1962 film spectacle

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While it lacks the shocking blood-and-guts authenticity of Saving Private Ryan,1962’s epic D-Day invasion chronicle The Longest Day boasts the kind of visual spectacle and star power that is virtually impossible to reproduce today. Based on the authoritative tome of the same name by Cornelius Ryan, the mammoth $10 million film details the buildup of American, British, Canadian and French troops in England, explores the mindset of the German defenders in Normandy, and then covers key aspects of the “Operation Overlord” invasion from both sides revealing how Nazi overconfidence helped augment the strategic genius and raw courage demonstrated by Supreme Allied Commander General Dwight D. Eisenhower and the thousands of men and women serving under him.

The driving force behind the blockbuster project was legendary producer Daryl F. Zanuck, who brought in three directors (Andrew Marton, Ken Annakin and Bernhard Wicki) and four crack French cinematographers (Henri Persin, Walter Wottitz, Pierre Levent and Jean Bourgoin) to tackle various segments of the production. (Although uncredited, Zanuck himself helmed some scenes shot in the U.S.) This team effort surely helped to lend each of the picture’s primary venues (including gritty beachheads, opulent German headquarters, and war-torn French villages) their own distinct photographic style.

Filmed at 31 separate locations, much of the film’s action was staged on actual D-Day battlefields, including the beaches of Normandy and the seaside town of Ste. Mère Eglise. (It’s reported that the production was so authentic that emotionally scarred locals threw stones at the unfortunate actors dressed in German uniforms.) More filming was done in Corsica, while stage work was completed at the Studio Boulogne in Paris.

An army of extras was led into battle by a stellar array of Hollywood heroes, including John Wayne, Henry Fonda, Robert Mitchum, Richard Burton, Robert Ryan and Eddie Albert. Interestingly, some of the supporting players were real-life veterans of the Normandy invasion, including Lt. Richard Todd (who participated in the British 6th Airborne’s glider assault on the Orne River Bridge) and Pvt. Joseph Lowe (who landed on Omaha Beach with the 5th Ranger Battalion and heroically scaled the treacherous hundred-foot cliffs at Pointe du Hoc).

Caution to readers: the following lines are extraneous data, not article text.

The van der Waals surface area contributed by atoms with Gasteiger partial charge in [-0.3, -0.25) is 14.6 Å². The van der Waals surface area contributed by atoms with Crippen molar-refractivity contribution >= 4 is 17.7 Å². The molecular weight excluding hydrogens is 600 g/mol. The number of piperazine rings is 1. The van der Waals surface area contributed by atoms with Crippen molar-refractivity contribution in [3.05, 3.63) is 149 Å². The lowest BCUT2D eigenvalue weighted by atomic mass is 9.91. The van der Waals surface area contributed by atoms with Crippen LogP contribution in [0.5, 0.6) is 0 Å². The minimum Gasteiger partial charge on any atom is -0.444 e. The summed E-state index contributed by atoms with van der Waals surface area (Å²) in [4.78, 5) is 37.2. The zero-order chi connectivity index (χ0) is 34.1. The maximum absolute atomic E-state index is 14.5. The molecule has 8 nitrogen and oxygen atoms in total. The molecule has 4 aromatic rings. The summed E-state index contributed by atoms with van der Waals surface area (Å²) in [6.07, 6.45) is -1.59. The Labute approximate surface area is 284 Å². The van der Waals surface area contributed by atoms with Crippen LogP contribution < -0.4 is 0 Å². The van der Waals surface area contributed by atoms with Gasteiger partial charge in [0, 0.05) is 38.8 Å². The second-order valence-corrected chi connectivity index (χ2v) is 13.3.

Here, American troops are pinned down on Omaha Beach by incessant enemy fire. In one of the film’s most remarkable shots seen from the aerial perspective of a German fighter strafing the shoreline the masterful staging of this event is clearly displayed as thousands of soldiers, ships and vehicles struggle to cross the blood-soaked stretch of sand.

Shot in CinemaScope, The Longest Day earned both Academy and Golden Globe Awards for Best Black-and-White Cinematography, as well as an Oscar for Best Special Effects.

The picture was shot in black-and-white in part to match brief-yet-essential WWII combat footage clips that would be intercut with the narrative dramatic scenes to enhance the already epic scope of the production.

The movie cost ten million dollars, the highest budget at the time for a black-and-white film. The silly casting appears to have tapped every actor in Hollywood not vacationing in Maui, and every actor in Britain not playing in a road-company production of “The Importance of Being Earnest.” There were three icons—John Wayne, Robert Mitchum, and Henry Fonda (as Theodore Roosevelt’s arthritic son). There was one icon-to-be—Sean Connery, in his pre-Bond role, acting clownish while jumping from a landing craft. The great actor Robert Ryan had one scene; Richard Burton had two. Peter Lawford, glamorously casual in a white pullover sweater, appeared as Lord Lovat, intrepid commando (and Camelot’s representative). Kenneth More, as an Irish general, hauls a bulldog named Winston onto the beach and waves his shillelagh. (The scene of Winston being killed was cut out of the DVD transfer.) The pop stars Fabian and Paul Anka did not fail to find their courage. There are so many cameo appearances that watching the movie becomes a madcap guessing game: Is that George Segal climbing a wall on Utah Beach? It’s as if the Anglo-American movie industry won the war.

 

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